Agoraphobia is the fear of situations or areas where you could feel trapped, embarrassed, scared, or helpless in open or public spaces or being in a crowd or standing in a line.
How does agoraphobia affect your life?
Agoraphobia is an anxiety disorder where one fears leaving environments or places that they feel comfortable in, like their house. People suffering from agoraphobia are scared to step into an environment where they might get trapped, feel helpless, or scared, like a movie theatre, crowded areas, elevators, or in public transport.
This anxiety disorder starts with a panic attack. The attack makes people fear the possibility of having such attacks again. So, they get comfortable with a specific environment. This, in turn, can lead to the fear of open spaces where it gets difficult to escape or where immediate help may not be available to them.
What does agoraphobia present as?
Agoraphobia presents as a fear of open spaces, crowded places, or being alone. A person suffering from agoraphobia will fear the following:
- Being in closed spaces like an elevator or movie theatre
- Being alone
- Other people looking or staring at them
- Panic attacks
- Being trapped in places where help may not be easily available.
Apart from fearing these things, a person with agoraphobia may also experience feelings like:
- Loss of control
Some of the physical symptoms that can occur are:
- Upset stomach
- Rapid heartbeat
- Trembling and sweating
- Sudden chills
Who is affected by agoraphobia?
Agoraphobia can affect people of any age group. It commonly affects people who are in their early adulthood like 21 or so years. In some cases, it might also affect children or older people.
Women are more prone than men; twice as many women get diagnosed with it. During a 1 year period, 2% of women and 1% of men are affected by agoraphobia.
The reason why agoraphobia occurs remains unclear. It is widely believed that parts of the brain that regulate our reactions to situations might be the cause. Genetic factors are another cause of agoraphobia – children of parents affected by agoraphobia stand a higher chance of acquiring it too.
In some cases, agoraphobia might even occur to people who have had panic attacks in the past. It leads them to start fearing similar situations.
Here are some of the risk factors associated with agoraphobia:
- Having other phobias
- Having a panic disorder
- Having a relative with anxiety disorders
- Responding to panic attacks with excessive fear
- Previous experiences of abuse, death of a loved one
- Being attacked
Can you have mild agoraphobia?
Usually, agoraphobia starts as a mild anxiety disorder. You have a few panic attacks initially. If left untreated, it can get worse with time.
Though there is no cure for agoraphobia, if you seek medical advice in the initial stages, you can get control over your panic attacks. Depending on the type and stage of your agoraphobia, your doctor will come up with a treatment plan for you. The treatment options include therapy, medications, and lifestyle changes.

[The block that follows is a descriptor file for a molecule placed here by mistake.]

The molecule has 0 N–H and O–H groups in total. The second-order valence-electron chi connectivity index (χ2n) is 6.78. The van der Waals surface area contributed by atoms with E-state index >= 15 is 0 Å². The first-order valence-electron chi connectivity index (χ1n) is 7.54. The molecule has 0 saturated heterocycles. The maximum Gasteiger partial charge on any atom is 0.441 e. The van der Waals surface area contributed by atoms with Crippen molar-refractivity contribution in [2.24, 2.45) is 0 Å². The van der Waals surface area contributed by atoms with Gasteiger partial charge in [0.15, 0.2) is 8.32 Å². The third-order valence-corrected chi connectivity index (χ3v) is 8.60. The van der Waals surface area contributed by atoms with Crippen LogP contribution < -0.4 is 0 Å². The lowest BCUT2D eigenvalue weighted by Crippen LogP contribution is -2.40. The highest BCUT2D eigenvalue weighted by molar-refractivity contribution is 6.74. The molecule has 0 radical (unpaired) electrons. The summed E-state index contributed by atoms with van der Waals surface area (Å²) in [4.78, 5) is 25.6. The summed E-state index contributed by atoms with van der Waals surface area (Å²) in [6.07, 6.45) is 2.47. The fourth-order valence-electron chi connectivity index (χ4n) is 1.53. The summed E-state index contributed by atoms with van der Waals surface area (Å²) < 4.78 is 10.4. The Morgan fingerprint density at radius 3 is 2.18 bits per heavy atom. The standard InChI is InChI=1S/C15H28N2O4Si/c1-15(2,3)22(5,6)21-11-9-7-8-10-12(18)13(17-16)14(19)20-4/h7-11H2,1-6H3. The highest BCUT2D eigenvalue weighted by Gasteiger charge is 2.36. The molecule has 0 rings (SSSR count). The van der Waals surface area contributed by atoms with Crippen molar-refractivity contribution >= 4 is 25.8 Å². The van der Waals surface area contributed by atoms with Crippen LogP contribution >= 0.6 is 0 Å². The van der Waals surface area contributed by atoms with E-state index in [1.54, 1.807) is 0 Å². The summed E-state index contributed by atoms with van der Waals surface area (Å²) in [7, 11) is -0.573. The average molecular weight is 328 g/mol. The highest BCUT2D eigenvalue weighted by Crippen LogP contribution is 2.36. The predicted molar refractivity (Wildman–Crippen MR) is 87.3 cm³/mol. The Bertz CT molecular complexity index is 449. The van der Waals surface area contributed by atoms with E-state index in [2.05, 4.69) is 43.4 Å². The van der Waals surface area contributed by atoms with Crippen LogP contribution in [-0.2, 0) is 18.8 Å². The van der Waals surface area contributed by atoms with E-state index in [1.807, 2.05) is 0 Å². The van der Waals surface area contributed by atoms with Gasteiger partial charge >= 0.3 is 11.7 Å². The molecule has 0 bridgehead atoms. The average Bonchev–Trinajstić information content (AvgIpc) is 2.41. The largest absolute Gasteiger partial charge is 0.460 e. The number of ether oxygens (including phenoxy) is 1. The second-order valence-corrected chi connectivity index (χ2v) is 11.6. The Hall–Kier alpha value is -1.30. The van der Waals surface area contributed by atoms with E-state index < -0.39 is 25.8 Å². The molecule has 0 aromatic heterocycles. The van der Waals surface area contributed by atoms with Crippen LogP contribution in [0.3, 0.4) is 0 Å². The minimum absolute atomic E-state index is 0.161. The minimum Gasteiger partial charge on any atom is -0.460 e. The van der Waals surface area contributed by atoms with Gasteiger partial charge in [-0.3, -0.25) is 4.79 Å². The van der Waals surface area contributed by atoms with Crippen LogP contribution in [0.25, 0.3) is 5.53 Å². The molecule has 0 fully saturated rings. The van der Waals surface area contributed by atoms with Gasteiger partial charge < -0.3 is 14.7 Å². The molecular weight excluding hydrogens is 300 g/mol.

In some cases, the agoraphobia may even disappear over time, possibly because people have constantly exposed themselves to the situations that triggered them, until their fears subside.
Treatment for Agoraphobia
The doctors may prescribe one or both the types of medications for agoraphobia – an anti-anxiety medication or selective serotonin reuptake inhibitors (SSRIs).
Anti-anxiety medications are a short term solution. These sedatives relieve the symptoms of anxiety. SSRIs are a type of antidepressant which is usually prescribed for the treatment of agoraphobia. It is started at a higher dose at the beginning of the treatment. In the last few stages of the treatment, the dosage is decreased when the patient starts showing improvement.
Therapy includes psychotherapy, cognitive-behavioural therapy (CBT), and exposure therapy.
Psychotherapy involves meeting a mental health professional or therapist regularly. This gives you the opportunity to talk about your fears and any issues that may be contributing to your fears. For faster and effective results, therapy is often combined with mild medications.
Cognitive-behavioural therapy teaches you how to work through stressful situations that may cause panic attacks. It involves replacing negative thoughts with healthy ones. It is a common form of therapy for people with agoraphobia and focuses on helping them regain control over their lives.
Exposure therapy focuses on exposing you to situations that trigger fear. Over time, it may make your fears disappear.
Lifestyle changes like overcoming any addiction, regular exercise, a proper diet can help control agoraphobia.
Self-help techniques like deep breathing to stop a panic attack might help curb agoraphobia.
If detected early, agoraphobia can be cured. With effective treatment, a therapist or doctor, or both combined, can help you get back to your normal life. If you feel you have the symptoms of agoraphobia, consider talking to your doctor.